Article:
748 views | Akpan Akata | April 17, 2020
Unaccredited health facilities in Nigeria that are handling coronavirus cases now run the risk of a shutdown.
The Federal Government says such health facilities will also face some serious sanctions in addition to being shutdown.
Health Minister, Dr. Osagie Ehanire, who gave the warning says government will from now on take ‘’appropriate steps’’ to close health facilities handling COVID-19 cases without proper accreditation.
This is coming as the Nigeria Centre for Disease Control (NCDC) announced 35 new cases of the troubling disease late on Thursday night that now brings the tally to 442 confirmed cases across the country.
NCDC says as, at 10:20 pm on April 16, the figures showed that the 35 new cases are reported from four states of the federation.
Going by the development, 19 of the new cases are in Lagos, nine in Federal Capital Territory (FCT), five in Kano State; and two in Oyo State.
According to NCDC, 152 cases have been treated and discharged from the isolation centres with the numbers of deaths now 13 in Nigeria.
Ehanire was, however, speaking at a media briefing by the Presidential Task Force (PTF) on COVID-19, on Thursday.
The minister said, “practitioners engaging in unauthorised treatment of COVID-19, run the risk of being shut down for decontamination.”
According to him, “I shall use this opportunity to again strongly advise health professionals against private or secret management of people who have COVID-19 outside of accredited health facilities.
“We cannot afford avoidable morbidity and mortality. Private facilities must obtain accreditation to treat this highly infectious disease. Practitioners engaging in unauthorised treatment of COVID-19, run the risk of being shut down for decontamination.”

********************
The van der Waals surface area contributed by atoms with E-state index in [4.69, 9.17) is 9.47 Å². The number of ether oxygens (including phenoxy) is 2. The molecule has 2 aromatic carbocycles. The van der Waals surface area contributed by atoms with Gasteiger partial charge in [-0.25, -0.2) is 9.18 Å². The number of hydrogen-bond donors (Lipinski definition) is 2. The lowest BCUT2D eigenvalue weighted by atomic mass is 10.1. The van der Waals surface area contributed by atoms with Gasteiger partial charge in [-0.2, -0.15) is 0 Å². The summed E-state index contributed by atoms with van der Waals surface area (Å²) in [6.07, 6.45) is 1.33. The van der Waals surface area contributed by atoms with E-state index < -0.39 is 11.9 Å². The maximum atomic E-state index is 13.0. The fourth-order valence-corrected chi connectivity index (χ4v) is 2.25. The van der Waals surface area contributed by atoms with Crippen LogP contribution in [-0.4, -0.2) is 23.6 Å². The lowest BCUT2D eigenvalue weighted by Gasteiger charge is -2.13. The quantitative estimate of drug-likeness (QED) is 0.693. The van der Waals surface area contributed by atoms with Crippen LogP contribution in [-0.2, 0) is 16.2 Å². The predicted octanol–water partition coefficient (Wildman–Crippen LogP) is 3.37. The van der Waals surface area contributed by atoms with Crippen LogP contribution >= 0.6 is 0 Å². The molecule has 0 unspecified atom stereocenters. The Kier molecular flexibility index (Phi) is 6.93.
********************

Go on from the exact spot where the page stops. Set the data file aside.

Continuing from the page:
He then described the latest COVID-19 fatality in Lagos that claimed the life of a medical professional, as very unfortunate, saying the sad occurrence explains government’s consistency in cautioning health workers to strictly adhere to all instructions and regulations while always utilising Personal Protective Equipment (PPE); and maintaining a high index of suspicion for COVID-19.
“I want to express my condolences to the family. This highlights the risk to health workers in this COVID-19 response. Patients with mild symptoms are still very highly infectious, and mild symptoms in one person could be a deadly infection in another.
“That is why we recommend the suspension of close contact between grandchildren and grandparents, at this time. Our valuable health workers are urged to adhere to all government instructions and regulations; always utilise PPE; maintain a high index of suspicion for COVID-19, and protect yourselves, your loved ones and your colleagues”, Ehanire says.
Continuing, he said the ministry and all relevant health institutions are currently focused on carrying out more community testing and social mobilisation at the grassroots to ensure physical distancing is fully observed in the war against coronavirus pandemic in the country.
Consequently, government, he went on, ‘’is determined to continuously push out appropriate messages and advisories on the use of face masks or improvised face coverings like handkerchiefs or scarves for the mouth and nose, to reduce risk of transmitting the virus.’’
He points out that the national testing capacity has increased to 3,000 per day in 13 molecular laboratories activated by the Nigeria Centre for Disease Control (NCDC) nationwide.
‘’NCDC’s target for the week was to significantly increase the national testing capacity. Two more laboratories will soon come on stream in Borno and Sokoto states’’, he adds.
The revised case definition for testing in the country, according to Ehanire, now includes all patients with acute respiratory distress syndrome; contacts of people confirmed to have COVID-19, with fever and respiratory tract symptoms; and persons with fever and respiratory tract symptoms of unknown cause.
The minister said it was unfortunate that those with the disease, their caregivers, family, friends and communities, are being labelled, stereotyped, discriminated against, and treated poorly by other Nigerians despite government’s passionate appeal to the contrary.